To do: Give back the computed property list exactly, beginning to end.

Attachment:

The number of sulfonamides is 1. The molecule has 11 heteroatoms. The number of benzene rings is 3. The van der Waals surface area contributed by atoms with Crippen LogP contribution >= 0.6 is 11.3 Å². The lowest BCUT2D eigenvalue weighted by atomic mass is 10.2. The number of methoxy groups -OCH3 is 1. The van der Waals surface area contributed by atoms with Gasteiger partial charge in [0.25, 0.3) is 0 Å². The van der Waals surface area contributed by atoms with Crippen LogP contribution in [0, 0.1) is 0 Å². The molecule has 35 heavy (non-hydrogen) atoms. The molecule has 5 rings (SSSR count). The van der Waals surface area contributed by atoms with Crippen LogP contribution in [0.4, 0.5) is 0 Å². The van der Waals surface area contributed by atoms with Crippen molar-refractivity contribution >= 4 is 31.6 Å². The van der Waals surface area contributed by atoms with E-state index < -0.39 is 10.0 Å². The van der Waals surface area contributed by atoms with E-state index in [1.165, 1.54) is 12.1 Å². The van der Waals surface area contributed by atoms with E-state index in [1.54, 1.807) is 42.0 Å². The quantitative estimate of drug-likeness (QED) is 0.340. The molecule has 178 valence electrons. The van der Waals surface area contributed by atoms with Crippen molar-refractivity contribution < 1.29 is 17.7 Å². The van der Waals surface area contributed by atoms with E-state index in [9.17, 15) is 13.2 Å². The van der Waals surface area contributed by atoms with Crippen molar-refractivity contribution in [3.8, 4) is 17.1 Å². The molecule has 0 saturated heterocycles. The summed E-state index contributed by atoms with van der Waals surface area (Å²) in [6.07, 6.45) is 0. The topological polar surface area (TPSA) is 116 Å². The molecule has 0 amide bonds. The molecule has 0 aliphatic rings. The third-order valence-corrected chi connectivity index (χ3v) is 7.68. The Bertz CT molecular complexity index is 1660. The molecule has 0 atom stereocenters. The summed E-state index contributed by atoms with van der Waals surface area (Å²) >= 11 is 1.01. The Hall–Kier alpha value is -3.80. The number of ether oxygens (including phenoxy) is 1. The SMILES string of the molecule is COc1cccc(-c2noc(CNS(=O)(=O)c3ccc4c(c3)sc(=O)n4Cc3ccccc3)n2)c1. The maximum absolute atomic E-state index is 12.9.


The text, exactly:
The number of sulfonamides is 1. The molecule has 11 heteroatoms. The number of benzene rings is 3. The van der Waals surface area contributed by atoms with Crippen LogP contribution >= 0.6 is 11.3 Å². The lowest BCUT2D eigenvalue weighted by atomic mass is 10.2. The number of methoxy groups -OCH3 is 1. The van der Waals surface area contributed by atoms with Gasteiger partial charge in [0.25, 0.3) is 0 Å². The van der Waals surface area contributed by atoms with Crippen LogP contribution in [0, 0.1) is 0 Å². The molecule has 35 heavy (non-hydrogen) atoms. The molecule has 5 rings (SSSR count). The van der Waals surface area contributed by atoms with Crippen LogP contribution in [0.4, 0.5) is 0 Å². The van der Waals surface area contributed by atoms with Crippen molar-refractivity contribution >= 4 is 31.6 Å². The van der Waals surface area contributed by atoms with E-state index < -0.39 is 10.0 Å². The van der Waals surface area contributed by atoms with E-state index in [1.165, 1.54) is 12.1 Å². The van der Waals surface area contributed by atoms with E-state index in [1.54, 1.807) is 42.0 Å². The quantitative estimate of drug-likeness (QED) is 0.340. The molecule has 178 valence electrons. The van der Waals surface area contributed by atoms with Crippen molar-refractivity contribution < 1.29 is 17.7 Å². The van der Waals surface area contributed by atoms with E-state index in [9.17, 15) is 13.2 Å². The van der Waals surface area contributed by atoms with Crippen molar-refractivity contribution in [3.8, 4) is 17.1 Å². The molecule has 0 saturated heterocycles. The summed E-state index contributed by atoms with van der Waals surface area (Å²) in [6.07, 6.45) is 0. The topological polar surface area (TPSA) is 116 Å². The molecule has 0 amide bonds. The molecule has 0 aliphatic rings. The third-order valence-corrected chi connectivity index (χ3v) is 7.68. The Bertz CT molecular complexity index is 1660. The molecule has 0 atom stereocenters. The summed E-state index contributed by atoms with van der Waals surface area (Å²) >= 11 is 1.01. The Hall–Kier alpha value is -3.80. The number of ether oxygens (including phenoxy) is 1. The SMILES string of the molecule is COc1cccc(-c2noc(CNS(=O)(=O)c3ccc4c(c3)sc(=O)n4Cc3ccccc3)n2)c1. The maximum absolute atomic E-state index is 12.9.